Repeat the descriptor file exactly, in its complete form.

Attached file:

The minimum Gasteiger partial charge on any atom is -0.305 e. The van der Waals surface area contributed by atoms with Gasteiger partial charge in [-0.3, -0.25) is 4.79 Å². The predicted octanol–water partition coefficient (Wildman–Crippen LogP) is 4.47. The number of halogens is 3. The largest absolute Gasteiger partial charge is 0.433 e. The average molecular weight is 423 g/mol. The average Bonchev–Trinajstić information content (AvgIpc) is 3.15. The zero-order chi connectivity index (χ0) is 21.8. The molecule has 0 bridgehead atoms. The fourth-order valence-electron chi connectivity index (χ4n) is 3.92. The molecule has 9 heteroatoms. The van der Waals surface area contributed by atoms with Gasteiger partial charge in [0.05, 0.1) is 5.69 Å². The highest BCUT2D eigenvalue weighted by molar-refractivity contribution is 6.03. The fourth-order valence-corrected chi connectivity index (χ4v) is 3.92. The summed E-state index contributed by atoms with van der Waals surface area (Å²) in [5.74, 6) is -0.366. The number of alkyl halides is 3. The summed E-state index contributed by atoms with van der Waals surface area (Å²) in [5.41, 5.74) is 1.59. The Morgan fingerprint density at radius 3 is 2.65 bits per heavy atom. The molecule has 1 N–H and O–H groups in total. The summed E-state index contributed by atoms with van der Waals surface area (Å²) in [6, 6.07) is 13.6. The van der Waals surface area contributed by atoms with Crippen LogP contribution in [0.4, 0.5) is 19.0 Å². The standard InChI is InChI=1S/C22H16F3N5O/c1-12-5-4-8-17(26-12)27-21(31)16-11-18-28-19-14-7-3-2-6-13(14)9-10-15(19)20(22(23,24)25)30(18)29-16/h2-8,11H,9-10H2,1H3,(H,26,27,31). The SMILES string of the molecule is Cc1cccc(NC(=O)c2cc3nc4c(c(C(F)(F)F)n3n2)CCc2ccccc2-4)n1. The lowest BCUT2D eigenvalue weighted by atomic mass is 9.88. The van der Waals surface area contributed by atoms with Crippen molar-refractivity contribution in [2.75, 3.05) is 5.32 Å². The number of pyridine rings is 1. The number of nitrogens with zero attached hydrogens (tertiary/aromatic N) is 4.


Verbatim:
The minimum Gasteiger partial charge on any atom is -0.305 e. The van der Waals surface area contributed by atoms with Gasteiger partial charge in [-0.3, -0.25) is 4.79 Å². The predicted octanol–water partition coefficient (Wildman–Crippen LogP) is 4.47. The number of halogens is 3. The largest absolute Gasteiger partial charge is 0.433 e. The average molecular weight is 423 g/mol. The average Bonchev–Trinajstić information content (AvgIpc) is 3.15. The zero-order chi connectivity index (χ0) is 21.8. The molecule has 0 bridgehead atoms. The fourth-order valence-electron chi connectivity index (χ4n) is 3.92. The molecule has 9 heteroatoms. The van der Waals surface area contributed by atoms with Gasteiger partial charge in [0.05, 0.1) is 5.69 Å². The highest BCUT2D eigenvalue weighted by molar-refractivity contribution is 6.03. The fourth-order valence-corrected chi connectivity index (χ4v) is 3.92. The summed E-state index contributed by atoms with van der Waals surface area (Å²) in [5.74, 6) is -0.366. The number of alkyl halides is 3. The summed E-state index contributed by atoms with van der Waals surface area (Å²) in [5.41, 5.74) is 1.59. The Morgan fingerprint density at radius 3 is 2.65 bits per heavy atom. The molecule has 1 N–H and O–H groups in total. The summed E-state index contributed by atoms with van der Waals surface area (Å²) in [6, 6.07) is 13.6. The van der Waals surface area contributed by atoms with Crippen LogP contribution in [0.4, 0.5) is 19.0 Å². The standard InChI is InChI=1S/C22H16F3N5O/c1-12-5-4-8-17(26-12)27-21(31)16-11-18-28-19-14-7-3-2-6-13(14)9-10-15(19)20(22(23,24)25)30(18)29-16/h2-8,11H,9-10H2,1H3,(H,26,27,31). The SMILES string of the molecule is Cc1cccc(NC(=O)c2cc3nc4c(c(C(F)(F)F)n3n2)CCc2ccccc2-4)n1. The lowest BCUT2D eigenvalue weighted by atomic mass is 9.88. The van der Waals surface area contributed by atoms with Crippen molar-refractivity contribution in [2.75, 3.05) is 5.32 Å². The number of pyridine rings is 1. The number of nitrogens with zero attached hydrogens (tertiary/aromatic N) is 4.